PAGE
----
Just this past Saturday on October 4th Muslims worldwide celebrated one of their most religious holidays, Eid-Al-Adha. Eid-Al-Adha , or also known as ‘Sacrifice Feast’, is celebrated to honor and remember the willingness of Abraham to give up Ishmael, his son, for god but then God intervened to provide Abraham with a lamb to sacrifice instead. On this occasion the day is spent cooking, feasting, praying, and having a good time with family and friends. The day is usually spent in the homes of families and friends, but for Muslims in the occupied areas of Israel, more specifically the Gaza Strip, used to spend the holiday with a visit to pray at their 3rd most sacred holy site of Al-Aqsa Mosque located in East Jerusalem. However, since Hamas violently over took power from Fatah back in 2007, Muslims from the Gaza area have not had access to visit the holy site since the blockade was placed.
The blockade covers both Palestinian territories, and with the intricacy of the broader lines, the Palestinians are then displaced and denied access to their sacred holy site.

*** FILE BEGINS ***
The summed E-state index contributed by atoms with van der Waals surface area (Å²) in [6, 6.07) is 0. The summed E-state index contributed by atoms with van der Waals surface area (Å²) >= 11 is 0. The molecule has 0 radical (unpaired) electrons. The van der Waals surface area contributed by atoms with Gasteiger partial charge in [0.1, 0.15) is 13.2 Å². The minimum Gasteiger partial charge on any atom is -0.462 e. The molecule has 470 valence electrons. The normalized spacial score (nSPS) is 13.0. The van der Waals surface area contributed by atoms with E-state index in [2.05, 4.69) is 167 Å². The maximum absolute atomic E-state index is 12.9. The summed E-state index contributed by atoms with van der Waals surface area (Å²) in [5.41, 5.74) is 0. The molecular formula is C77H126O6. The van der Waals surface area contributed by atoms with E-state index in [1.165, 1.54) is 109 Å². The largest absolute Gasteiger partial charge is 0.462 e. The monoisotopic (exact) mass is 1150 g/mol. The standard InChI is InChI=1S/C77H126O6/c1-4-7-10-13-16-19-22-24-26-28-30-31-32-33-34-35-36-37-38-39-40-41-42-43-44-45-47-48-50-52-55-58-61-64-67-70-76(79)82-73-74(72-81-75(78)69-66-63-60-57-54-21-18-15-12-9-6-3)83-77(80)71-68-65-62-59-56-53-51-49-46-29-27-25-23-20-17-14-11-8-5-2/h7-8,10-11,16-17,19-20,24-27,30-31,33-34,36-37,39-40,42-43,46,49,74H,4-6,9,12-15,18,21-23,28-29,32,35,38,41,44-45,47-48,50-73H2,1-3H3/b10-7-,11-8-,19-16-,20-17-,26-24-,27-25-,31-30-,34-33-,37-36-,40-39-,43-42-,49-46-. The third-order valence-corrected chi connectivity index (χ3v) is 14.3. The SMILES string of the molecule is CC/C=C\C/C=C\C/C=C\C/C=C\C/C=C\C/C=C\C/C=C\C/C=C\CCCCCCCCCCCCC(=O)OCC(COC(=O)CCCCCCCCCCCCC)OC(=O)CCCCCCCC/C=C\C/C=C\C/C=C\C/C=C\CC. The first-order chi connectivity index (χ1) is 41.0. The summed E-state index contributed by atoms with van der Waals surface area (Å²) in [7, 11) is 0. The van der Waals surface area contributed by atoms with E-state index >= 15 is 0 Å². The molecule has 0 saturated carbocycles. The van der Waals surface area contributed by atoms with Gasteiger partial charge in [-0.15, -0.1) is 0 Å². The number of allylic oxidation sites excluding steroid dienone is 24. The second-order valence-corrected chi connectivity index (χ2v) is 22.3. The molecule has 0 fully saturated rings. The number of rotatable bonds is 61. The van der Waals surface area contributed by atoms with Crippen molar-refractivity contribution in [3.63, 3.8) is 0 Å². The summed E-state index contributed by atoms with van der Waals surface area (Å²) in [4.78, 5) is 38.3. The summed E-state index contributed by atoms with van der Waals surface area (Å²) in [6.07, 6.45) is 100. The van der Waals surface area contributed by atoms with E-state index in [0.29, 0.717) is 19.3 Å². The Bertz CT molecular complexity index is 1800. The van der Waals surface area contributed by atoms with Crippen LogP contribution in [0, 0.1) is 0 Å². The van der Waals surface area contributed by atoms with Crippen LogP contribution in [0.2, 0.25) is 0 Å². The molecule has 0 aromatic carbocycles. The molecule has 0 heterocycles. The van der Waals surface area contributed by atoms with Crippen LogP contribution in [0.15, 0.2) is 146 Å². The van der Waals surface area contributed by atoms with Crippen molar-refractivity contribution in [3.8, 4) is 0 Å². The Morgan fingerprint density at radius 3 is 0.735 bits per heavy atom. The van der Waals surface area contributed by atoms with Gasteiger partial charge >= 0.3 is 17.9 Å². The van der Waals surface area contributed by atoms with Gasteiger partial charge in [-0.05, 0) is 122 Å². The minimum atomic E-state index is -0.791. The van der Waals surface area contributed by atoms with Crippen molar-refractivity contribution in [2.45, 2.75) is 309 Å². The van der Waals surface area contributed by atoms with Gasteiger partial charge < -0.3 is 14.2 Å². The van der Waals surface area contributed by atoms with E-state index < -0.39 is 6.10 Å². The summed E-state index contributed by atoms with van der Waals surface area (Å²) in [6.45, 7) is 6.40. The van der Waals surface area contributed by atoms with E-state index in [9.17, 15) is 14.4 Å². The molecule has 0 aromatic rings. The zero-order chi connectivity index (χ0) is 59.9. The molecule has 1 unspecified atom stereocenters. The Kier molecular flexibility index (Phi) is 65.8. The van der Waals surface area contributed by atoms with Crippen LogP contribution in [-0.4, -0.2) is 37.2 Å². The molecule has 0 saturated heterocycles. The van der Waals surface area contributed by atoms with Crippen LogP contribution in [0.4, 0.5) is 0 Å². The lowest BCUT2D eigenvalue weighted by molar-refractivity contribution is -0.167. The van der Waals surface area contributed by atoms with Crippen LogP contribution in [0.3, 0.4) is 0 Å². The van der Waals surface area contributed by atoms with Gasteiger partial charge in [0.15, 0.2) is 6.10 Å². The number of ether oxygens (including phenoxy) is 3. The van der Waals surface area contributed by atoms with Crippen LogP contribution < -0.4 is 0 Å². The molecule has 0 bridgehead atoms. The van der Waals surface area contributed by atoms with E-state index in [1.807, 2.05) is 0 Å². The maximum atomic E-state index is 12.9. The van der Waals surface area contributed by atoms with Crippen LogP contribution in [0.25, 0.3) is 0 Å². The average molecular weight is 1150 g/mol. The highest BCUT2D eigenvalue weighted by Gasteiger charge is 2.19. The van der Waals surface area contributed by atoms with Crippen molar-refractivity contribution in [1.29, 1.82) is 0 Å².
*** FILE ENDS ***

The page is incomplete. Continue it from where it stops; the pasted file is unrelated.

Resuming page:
After seven years of Muslims being denied from entering East Jerusalem and Al-Aqsa Mosque, a selected portion of Muslims were granted access to cross the blockade to celebrate Eid-Al-Adha the traditional way again. Only 1,500 Gazans were allowed visitation at the site, and this seems like an unexpected courtesy and respect towards the Palestinians from the Israelis, but at the same time it hasn’t been so respectful to be denied visitation all these years. It is understandable and great that the Palestinians had the access to visit something so important to their lives, but they should have the access whenever they want. It is also clear that the Israelis want the blockade for security but so much of the population suffers the consequences of being denied access when all they want to do is pray. I think this day sets an example how much of the community can cross the blockade and not cause conflict. The Palestinians showed no reason for conflict because they just wanted the opportunity to come back to their sacred site.